Halfway There: Reflections on the TII Midterm Outcomes Report and Evaluating Systems Change

Posted by Beth Siegel on
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Early in the formation of The Integration Initiative (TII), Living Cities engaged my company, Mt. Auburn Associates, along with Mathematica Policy Research to help design a national evaluation of TII across all five sites – Baltimore, Cleveland, Detroit, Newark, and the Twin Cities. In designing the evaluation, we started by focusing on the underlying assumption of TII: that it is critical to take a “systems” approach to addressing the challenges low-income people face, such as poor schools, barriers to employment, and poor transportation access to name a few. Living Cities believes that efforts to address such challenges have had limited success due to a tendency to focus on programs and projects, rather than on changing systems. Programs, they believe, should be a means to identifying challenges and solutions that can drive systems change rather than an end in itself.

Operating within complex systems means there is an ever changing set of actors, a large number of overlapping efforts, and other collaborative activities occurring in each site. As a result, the national evaluation team worked with local evaluators to develop a common approach to assessing the contribution to enduring system outcomes rather than the attribution (see figure). In other words, the focus of the evaluation has been on the degree to which the investments of TII contributed to outcomes rather than assessing whether those investments were the cause.

Given the ambitious system change goals of TII, this first outcomes report seeks to answer two overriding questions: 1) Has TII led to system changes and improved outcomes that have broader impacts on low-income individuals; and 2) What can we learn about the design and implementation of TII that influences the type and level of system change and outcomes?

Through baseline analysis, interviews, a Network Survey, site visits, document review, and local evaluator responses to common questions, the report looks at the initial outputs and outcomes associated with the work of the five sites during the first half (or 18 months) of the Initiative (you can access the midterm outcomes report here).

What we’ve learned so far is that Living Cities and the TII sites are on the right track. In fact, in a lot of areas, the work has surpassed where we thought the sites would be according to the Theory of Change. For instance, there has been a high level of network building and strengthening in the first year. In Cleveland, one of the outcomes that has already been institutionalized is a new local procurement policy at University Hospitals, to ensure that UH works with businesses in the area to meet their operational needs, increasing local economic investment in the process. There has also been increased integration across discipline areas and stakeholder groups in all sites, with one of the biggest changes being increased relationships with CDFIs. Specifically, in both Baltimore and Detroit, CDFI capacity has been strengthened by the introduction of The Reinvestment Fund (TRF) and NCB Capital Impact respectively as lenders.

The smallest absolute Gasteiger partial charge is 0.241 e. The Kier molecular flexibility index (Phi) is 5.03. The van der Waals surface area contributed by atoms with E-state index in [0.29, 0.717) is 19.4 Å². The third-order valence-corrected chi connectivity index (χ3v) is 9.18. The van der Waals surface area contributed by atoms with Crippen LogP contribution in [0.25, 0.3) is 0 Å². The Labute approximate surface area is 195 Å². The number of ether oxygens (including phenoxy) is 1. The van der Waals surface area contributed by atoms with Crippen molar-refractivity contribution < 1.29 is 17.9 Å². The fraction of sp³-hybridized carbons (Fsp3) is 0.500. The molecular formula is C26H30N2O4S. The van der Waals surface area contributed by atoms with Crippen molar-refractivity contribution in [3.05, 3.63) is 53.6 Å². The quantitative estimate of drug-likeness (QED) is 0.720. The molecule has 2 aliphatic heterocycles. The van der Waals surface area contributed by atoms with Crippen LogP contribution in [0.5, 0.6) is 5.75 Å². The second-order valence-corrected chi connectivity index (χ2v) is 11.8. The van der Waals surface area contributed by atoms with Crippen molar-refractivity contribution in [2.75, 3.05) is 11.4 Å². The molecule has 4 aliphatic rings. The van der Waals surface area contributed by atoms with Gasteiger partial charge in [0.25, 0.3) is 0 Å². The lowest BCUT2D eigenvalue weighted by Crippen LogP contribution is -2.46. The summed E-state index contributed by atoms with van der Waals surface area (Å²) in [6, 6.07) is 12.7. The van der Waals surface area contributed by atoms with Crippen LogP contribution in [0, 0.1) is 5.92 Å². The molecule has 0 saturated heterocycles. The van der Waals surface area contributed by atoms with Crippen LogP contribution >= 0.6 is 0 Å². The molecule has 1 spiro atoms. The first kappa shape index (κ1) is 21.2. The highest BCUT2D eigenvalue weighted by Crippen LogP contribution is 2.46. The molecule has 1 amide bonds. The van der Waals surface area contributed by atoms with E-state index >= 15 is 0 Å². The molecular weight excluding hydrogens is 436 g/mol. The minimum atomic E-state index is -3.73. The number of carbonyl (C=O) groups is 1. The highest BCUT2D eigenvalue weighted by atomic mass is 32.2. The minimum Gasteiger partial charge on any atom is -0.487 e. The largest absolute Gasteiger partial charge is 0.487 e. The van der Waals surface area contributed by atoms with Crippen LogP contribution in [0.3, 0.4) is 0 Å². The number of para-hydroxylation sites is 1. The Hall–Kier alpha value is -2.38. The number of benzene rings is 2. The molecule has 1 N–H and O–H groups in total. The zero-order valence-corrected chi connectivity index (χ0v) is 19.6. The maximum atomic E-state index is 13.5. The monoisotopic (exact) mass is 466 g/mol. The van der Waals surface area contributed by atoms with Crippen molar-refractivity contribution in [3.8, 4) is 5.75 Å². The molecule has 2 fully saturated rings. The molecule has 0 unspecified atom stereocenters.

Some of the key success factors producing the positive results come down to leadership. While strengthened networks and governance structures are helping to change the status quo, staffing these tables seems to make a big difference to their success. In addition, it is evident that the project directors in each site are playing increasingly important roles as connectors between the multiple leadership tables and initiatives going on in each site. Living Cities staff has also played an important role in coaching project directors and shaping the governances tables, helping to align work and accelerate progress.

While many gains have been made, there are some areas where the work is not as far along as expected. Deploying financing in particular is the one area where sites are not on track, with some sites closing deals at a slower pace than anticipated. In addition, the complexity of the systems framework has constrained progress and made communication of work difficult.

Despite the challenges to this work, the midterm outcomes report reveals that the five sites have made considerable progress in building a strong civic infrastructure, and making connections across disciplines and stakeholders. Still, it is important to note that this is really just the beginning. While TII was planned as a 3 year initiative, systems change is a much longer process. Given the financial terms alone, the initiative could really be thought of as a 10-year effort at minimum. As the work continues to progress over this longer timeframe, the sites will face many changes – current participants will exit the effort while new ones will come on board. However the work evolves, the national evaluation will continue to be a learning process for Living Cities and the broader field, and can serve as a demonstration on how to begin changing urban systems to benefit low-income people.

Beth Siegel is President of Mt. Auburn Associates